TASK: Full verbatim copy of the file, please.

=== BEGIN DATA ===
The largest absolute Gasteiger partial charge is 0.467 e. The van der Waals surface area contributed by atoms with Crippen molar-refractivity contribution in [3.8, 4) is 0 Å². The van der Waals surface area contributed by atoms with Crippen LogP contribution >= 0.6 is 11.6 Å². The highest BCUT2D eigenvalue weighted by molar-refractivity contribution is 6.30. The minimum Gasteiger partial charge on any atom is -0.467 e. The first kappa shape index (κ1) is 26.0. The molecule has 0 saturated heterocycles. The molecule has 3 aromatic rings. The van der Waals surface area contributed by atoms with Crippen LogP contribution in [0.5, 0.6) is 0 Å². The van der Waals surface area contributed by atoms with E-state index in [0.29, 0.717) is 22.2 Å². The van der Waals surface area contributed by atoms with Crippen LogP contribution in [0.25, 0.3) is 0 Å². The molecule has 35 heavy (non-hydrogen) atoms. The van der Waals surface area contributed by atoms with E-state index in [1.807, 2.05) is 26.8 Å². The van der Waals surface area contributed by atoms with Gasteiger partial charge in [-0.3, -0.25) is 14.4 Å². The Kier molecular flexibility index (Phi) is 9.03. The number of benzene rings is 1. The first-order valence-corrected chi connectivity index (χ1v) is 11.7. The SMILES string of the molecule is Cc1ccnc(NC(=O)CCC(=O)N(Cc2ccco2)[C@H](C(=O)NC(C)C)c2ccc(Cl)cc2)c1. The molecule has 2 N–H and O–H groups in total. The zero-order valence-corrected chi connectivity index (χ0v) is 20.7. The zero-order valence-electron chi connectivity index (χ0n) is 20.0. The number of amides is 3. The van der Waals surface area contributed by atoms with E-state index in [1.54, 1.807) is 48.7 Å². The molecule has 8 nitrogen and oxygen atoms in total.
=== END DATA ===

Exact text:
The largest absolute Gasteiger partial charge is 0.467 e. The van der Waals surface area contributed by atoms with Crippen molar-refractivity contribution in [3.8, 4) is 0 Å². The van der Waals surface area contributed by atoms with Crippen LogP contribution >= 0.6 is 11.6 Å². The highest BCUT2D eigenvalue weighted by molar-refractivity contribution is 6.30. The minimum Gasteiger partial charge on any atom is -0.467 e. The first kappa shape index (κ1) is 26.0. The molecule has 0 saturated heterocycles. The molecule has 3 aromatic rings. The van der Waals surface area contributed by atoms with Crippen LogP contribution in [0.5, 0.6) is 0 Å². The van der Waals surface area contributed by atoms with E-state index in [0.29, 0.717) is 22.2 Å². The van der Waals surface area contributed by atoms with Crippen LogP contribution in [0.25, 0.3) is 0 Å². The molecule has 35 heavy (non-hydrogen) atoms. The van der Waals surface area contributed by atoms with E-state index in [1.807, 2.05) is 26.8 Å². The van der Waals surface area contributed by atoms with Gasteiger partial charge in [-0.3, -0.25) is 14.4 Å². The Kier molecular flexibility index (Phi) is 9.03. The number of benzene rings is 1. The first-order valence-corrected chi connectivity index (χ1v) is 11.7. The SMILES string of the molecule is Cc1ccnc(NC(=O)CCC(=O)N(Cc2ccco2)[C@H](C(=O)NC(C)C)c2ccc(Cl)cc2)c1. The molecule has 2 N–H and O–H groups in total. The zero-order valence-corrected chi connectivity index (χ0v) is 20.7. The zero-order valence-electron chi connectivity index (χ0n) is 20.0. The number of amides is 3. The van der Waals surface area contributed by atoms with E-state index in [1.54, 1.807) is 48.7 Å². The molecule has 8 nitrogen and oxygen atoms in total.